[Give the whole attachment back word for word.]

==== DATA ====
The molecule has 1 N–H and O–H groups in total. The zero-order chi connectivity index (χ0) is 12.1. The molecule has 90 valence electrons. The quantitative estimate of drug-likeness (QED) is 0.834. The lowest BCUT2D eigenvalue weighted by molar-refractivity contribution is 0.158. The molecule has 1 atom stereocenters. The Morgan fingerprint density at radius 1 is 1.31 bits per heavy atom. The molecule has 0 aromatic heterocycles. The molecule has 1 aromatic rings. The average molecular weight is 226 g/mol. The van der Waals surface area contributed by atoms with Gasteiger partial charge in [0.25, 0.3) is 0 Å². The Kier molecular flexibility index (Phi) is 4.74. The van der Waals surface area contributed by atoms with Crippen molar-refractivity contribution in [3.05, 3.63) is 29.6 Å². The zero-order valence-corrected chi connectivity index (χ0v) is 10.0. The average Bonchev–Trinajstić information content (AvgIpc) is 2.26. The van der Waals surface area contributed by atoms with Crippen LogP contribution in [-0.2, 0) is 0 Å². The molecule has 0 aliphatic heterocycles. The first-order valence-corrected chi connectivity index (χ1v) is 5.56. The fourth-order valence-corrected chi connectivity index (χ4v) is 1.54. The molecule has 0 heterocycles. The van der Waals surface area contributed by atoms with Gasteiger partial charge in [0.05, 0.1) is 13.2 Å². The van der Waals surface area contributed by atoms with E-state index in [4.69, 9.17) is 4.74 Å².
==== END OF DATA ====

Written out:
The molecule has 1 N–H and O–H groups in total. The zero-order chi connectivity index (χ0) is 12.1. The molecule has 90 valence electrons. The quantitative estimate of drug-likeness (QED) is 0.834. The lowest BCUT2D eigenvalue weighted by molar-refractivity contribution is 0.158. The molecule has 1 atom stereocenters. The Morgan fingerprint density at radius 1 is 1.31 bits per heavy atom. The molecule has 0 aromatic heterocycles. The molecule has 1 aromatic rings. The average molecular weight is 226 g/mol. The van der Waals surface area contributed by atoms with Gasteiger partial charge in [0.25, 0.3) is 0 Å². The Kier molecular flexibility index (Phi) is 4.74. The van der Waals surface area contributed by atoms with Crippen molar-refractivity contribution in [3.05, 3.63) is 29.6 Å². The zero-order valence-corrected chi connectivity index (χ0v) is 10.0. The average Bonchev–Trinajstić information content (AvgIpc) is 2.26. The van der Waals surface area contributed by atoms with Crippen LogP contribution in [-0.2, 0) is 0 Å². The molecule has 0 aliphatic heterocycles. The first-order valence-corrected chi connectivity index (χ1v) is 5.56. The fourth-order valence-corrected chi connectivity index (χ4v) is 1.54. The molecule has 0 heterocycles. The van der Waals surface area contributed by atoms with Gasteiger partial charge in [0.05, 0.1) is 13.2 Å². The van der Waals surface area contributed by atoms with E-state index in [4.69, 9.17) is 4.74 Å².